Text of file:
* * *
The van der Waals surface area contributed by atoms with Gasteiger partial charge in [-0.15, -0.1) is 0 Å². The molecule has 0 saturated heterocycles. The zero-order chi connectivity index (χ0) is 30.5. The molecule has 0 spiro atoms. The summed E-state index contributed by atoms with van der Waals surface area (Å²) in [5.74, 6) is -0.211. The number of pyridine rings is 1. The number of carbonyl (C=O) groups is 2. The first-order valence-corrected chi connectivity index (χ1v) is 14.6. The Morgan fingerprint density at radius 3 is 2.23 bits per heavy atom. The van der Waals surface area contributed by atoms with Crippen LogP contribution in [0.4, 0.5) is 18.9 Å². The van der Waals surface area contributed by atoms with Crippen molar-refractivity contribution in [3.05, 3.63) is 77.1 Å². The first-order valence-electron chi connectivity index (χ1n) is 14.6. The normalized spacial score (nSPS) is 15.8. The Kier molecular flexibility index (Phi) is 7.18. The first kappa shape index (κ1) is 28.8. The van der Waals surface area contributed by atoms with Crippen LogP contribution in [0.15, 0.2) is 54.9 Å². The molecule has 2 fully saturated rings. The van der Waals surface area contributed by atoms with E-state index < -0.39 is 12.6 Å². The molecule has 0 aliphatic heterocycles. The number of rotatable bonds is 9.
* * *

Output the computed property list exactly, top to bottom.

The van der Waals surface area contributed by atoms with Gasteiger partial charge in [-0.15, -0.1) is 0 Å². The molecule has 0 saturated heterocycles. The zero-order chi connectivity index (χ0) is 30.5. The molecule has 0 spiro atoms. The summed E-state index contributed by atoms with van der Waals surface area (Å²) in [5.74, 6) is -0.211. The number of pyridine rings is 1. The number of carbonyl (C=O) groups is 2. The first-order valence-corrected chi connectivity index (χ1v) is 14.6. The Morgan fingerprint density at radius 3 is 2.23 bits per heavy atom. The van der Waals surface area contributed by atoms with Crippen LogP contribution in [0.4, 0.5) is 18.9 Å². The van der Waals surface area contributed by atoms with Crippen molar-refractivity contribution in [3.05, 3.63) is 77.1 Å². The first-order valence-electron chi connectivity index (χ1n) is 14.6. The normalized spacial score (nSPS) is 15.8. The Kier molecular flexibility index (Phi) is 7.18. The first kappa shape index (κ1) is 28.8. The van der Waals surface area contributed by atoms with Crippen LogP contribution in [0.15, 0.2) is 54.9 Å². The molecule has 2 fully saturated rings. The van der Waals surface area contributed by atoms with E-state index < -0.39 is 12.6 Å². The molecule has 0 aliphatic heterocycles. The number of rotatable bonds is 9.